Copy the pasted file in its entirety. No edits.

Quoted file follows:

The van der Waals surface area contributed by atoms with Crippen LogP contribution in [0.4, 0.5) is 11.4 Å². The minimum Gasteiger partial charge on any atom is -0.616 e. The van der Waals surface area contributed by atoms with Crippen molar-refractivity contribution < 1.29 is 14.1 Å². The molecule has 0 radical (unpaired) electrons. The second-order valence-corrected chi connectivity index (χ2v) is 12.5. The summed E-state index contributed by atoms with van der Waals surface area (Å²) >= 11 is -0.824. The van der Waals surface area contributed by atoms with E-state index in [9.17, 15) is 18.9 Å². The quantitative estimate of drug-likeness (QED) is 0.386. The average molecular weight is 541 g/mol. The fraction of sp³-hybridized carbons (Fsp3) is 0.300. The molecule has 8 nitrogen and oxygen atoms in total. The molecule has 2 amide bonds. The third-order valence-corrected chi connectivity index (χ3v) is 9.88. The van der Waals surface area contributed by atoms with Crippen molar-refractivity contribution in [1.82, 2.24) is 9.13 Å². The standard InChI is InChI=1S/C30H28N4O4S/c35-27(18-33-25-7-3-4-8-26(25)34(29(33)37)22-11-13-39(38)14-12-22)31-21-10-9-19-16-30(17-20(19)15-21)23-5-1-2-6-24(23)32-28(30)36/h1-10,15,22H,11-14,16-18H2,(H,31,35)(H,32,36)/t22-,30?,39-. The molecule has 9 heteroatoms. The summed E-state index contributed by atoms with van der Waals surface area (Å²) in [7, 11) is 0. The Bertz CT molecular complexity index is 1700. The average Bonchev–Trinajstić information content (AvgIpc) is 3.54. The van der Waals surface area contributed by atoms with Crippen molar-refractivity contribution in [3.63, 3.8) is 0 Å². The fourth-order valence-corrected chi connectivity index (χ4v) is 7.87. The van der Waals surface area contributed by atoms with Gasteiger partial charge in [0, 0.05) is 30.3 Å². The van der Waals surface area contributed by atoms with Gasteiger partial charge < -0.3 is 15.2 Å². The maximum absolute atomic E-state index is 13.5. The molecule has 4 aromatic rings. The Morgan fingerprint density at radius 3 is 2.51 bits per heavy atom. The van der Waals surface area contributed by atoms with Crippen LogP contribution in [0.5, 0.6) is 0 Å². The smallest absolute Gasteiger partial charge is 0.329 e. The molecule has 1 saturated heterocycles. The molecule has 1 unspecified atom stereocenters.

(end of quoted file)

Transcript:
The van der Waals surface area contributed by atoms with Crippen LogP contribution in [0.4, 0.5) is 11.4 Å². The minimum Gasteiger partial charge on any atom is -0.616 e. The van der Waals surface area contributed by atoms with Crippen molar-refractivity contribution < 1.29 is 14.1 Å². The molecule has 0 radical (unpaired) electrons. The second-order valence-corrected chi connectivity index (χ2v) is 12.5. The summed E-state index contributed by atoms with van der Waals surface area (Å²) >= 11 is -0.824. The van der Waals surface area contributed by atoms with E-state index in [9.17, 15) is 18.9 Å². The quantitative estimate of drug-likeness (QED) is 0.386. The average molecular weight is 541 g/mol. The fraction of sp³-hybridized carbons (Fsp3) is 0.300. The molecule has 8 nitrogen and oxygen atoms in total. The molecule has 2 amide bonds. The third-order valence-corrected chi connectivity index (χ3v) is 9.88. The van der Waals surface area contributed by atoms with Crippen molar-refractivity contribution in [1.82, 2.24) is 9.13 Å². The standard InChI is InChI=1S/C30H28N4O4S/c35-27(18-33-25-7-3-4-8-26(25)34(29(33)37)22-11-13-39(38)14-12-22)31-21-10-9-19-16-30(17-20(19)15-21)23-5-1-2-6-24(23)32-28(30)36/h1-10,15,22H,11-14,16-18H2,(H,31,35)(H,32,36)/t22-,30?,39-. The molecule has 9 heteroatoms. The summed E-state index contributed by atoms with van der Waals surface area (Å²) in [7, 11) is 0. The Bertz CT molecular complexity index is 1700. The average Bonchev–Trinajstić information content (AvgIpc) is 3.54. The van der Waals surface area contributed by atoms with Crippen molar-refractivity contribution in [3.63, 3.8) is 0 Å². The fourth-order valence-corrected chi connectivity index (χ4v) is 7.87. The van der Waals surface area contributed by atoms with Gasteiger partial charge in [0, 0.05) is 30.3 Å². The van der Waals surface area contributed by atoms with Gasteiger partial charge < -0.3 is 15.2 Å². The maximum absolute atomic E-state index is 13.5. The molecule has 4 aromatic rings. The Morgan fingerprint density at radius 3 is 2.51 bits per heavy atom. The van der Waals surface area contributed by atoms with Crippen LogP contribution in [0.5, 0.6) is 0 Å². The smallest absolute Gasteiger partial charge is 0.329 e. The molecule has 1 saturated heterocycles. The molecule has 1 unspecified atom stereocenters.